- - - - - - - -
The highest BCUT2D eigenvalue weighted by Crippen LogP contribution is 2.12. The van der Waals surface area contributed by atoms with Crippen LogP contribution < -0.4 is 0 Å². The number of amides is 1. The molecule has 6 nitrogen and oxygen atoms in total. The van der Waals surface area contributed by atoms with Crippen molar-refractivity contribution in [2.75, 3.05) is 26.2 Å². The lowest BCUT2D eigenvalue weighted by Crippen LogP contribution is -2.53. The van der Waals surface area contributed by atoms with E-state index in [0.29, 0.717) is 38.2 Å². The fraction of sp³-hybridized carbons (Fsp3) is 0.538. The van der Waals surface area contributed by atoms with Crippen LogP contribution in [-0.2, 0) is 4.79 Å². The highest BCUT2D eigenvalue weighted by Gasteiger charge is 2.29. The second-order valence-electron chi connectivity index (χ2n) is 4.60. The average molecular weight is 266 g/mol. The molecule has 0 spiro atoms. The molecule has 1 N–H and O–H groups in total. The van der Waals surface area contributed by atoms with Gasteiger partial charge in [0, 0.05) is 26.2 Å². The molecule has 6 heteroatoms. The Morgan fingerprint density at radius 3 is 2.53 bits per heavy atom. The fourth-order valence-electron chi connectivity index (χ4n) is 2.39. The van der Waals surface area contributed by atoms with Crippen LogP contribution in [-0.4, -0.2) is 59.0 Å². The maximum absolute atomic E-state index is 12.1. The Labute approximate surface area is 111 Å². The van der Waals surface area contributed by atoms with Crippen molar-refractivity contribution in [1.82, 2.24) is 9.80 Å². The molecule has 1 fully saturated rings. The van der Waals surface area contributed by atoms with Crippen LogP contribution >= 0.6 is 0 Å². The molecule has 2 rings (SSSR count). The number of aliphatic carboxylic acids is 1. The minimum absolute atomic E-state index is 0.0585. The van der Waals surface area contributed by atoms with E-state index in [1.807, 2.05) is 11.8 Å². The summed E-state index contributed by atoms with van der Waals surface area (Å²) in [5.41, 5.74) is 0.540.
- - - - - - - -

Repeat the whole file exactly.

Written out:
The highest BCUT2D eigenvalue weighted by Crippen LogP contribution is 2.12. The van der Waals surface area contributed by atoms with Crippen LogP contribution < -0.4 is 0 Å². The number of amides is 1. The molecule has 6 nitrogen and oxygen atoms in total. The van der Waals surface area contributed by atoms with Crippen molar-refractivity contribution in [2.75, 3.05) is 26.2 Å². The lowest BCUT2D eigenvalue weighted by Crippen LogP contribution is -2.53. The van der Waals surface area contributed by atoms with E-state index in [0.29, 0.717) is 38.2 Å². The fraction of sp³-hybridized carbons (Fsp3) is 0.538. The van der Waals surface area contributed by atoms with Crippen LogP contribution in [-0.2, 0) is 4.79 Å². The highest BCUT2D eigenvalue weighted by Gasteiger charge is 2.29. The second-order valence-electron chi connectivity index (χ2n) is 4.60. The average molecular weight is 266 g/mol. The molecule has 0 spiro atoms. The molecule has 1 N–H and O–H groups in total. The van der Waals surface area contributed by atoms with Gasteiger partial charge in [0, 0.05) is 26.2 Å². The molecule has 6 heteroatoms. The Morgan fingerprint density at radius 3 is 2.53 bits per heavy atom. The fourth-order valence-electron chi connectivity index (χ4n) is 2.39. The van der Waals surface area contributed by atoms with Crippen LogP contribution in [-0.4, -0.2) is 59.0 Å². The maximum absolute atomic E-state index is 12.1. The Labute approximate surface area is 111 Å². The van der Waals surface area contributed by atoms with Crippen molar-refractivity contribution in [1.82, 2.24) is 9.80 Å². The molecule has 1 fully saturated rings. The van der Waals surface area contributed by atoms with Crippen LogP contribution >= 0.6 is 0 Å². The molecule has 2 rings (SSSR count). The number of aliphatic carboxylic acids is 1. The minimum absolute atomic E-state index is 0.0585. The van der Waals surface area contributed by atoms with E-state index in [1.807, 2.05) is 11.8 Å². The summed E-state index contributed by atoms with van der Waals surface area (Å²) in [5.41, 5.74) is 0.540.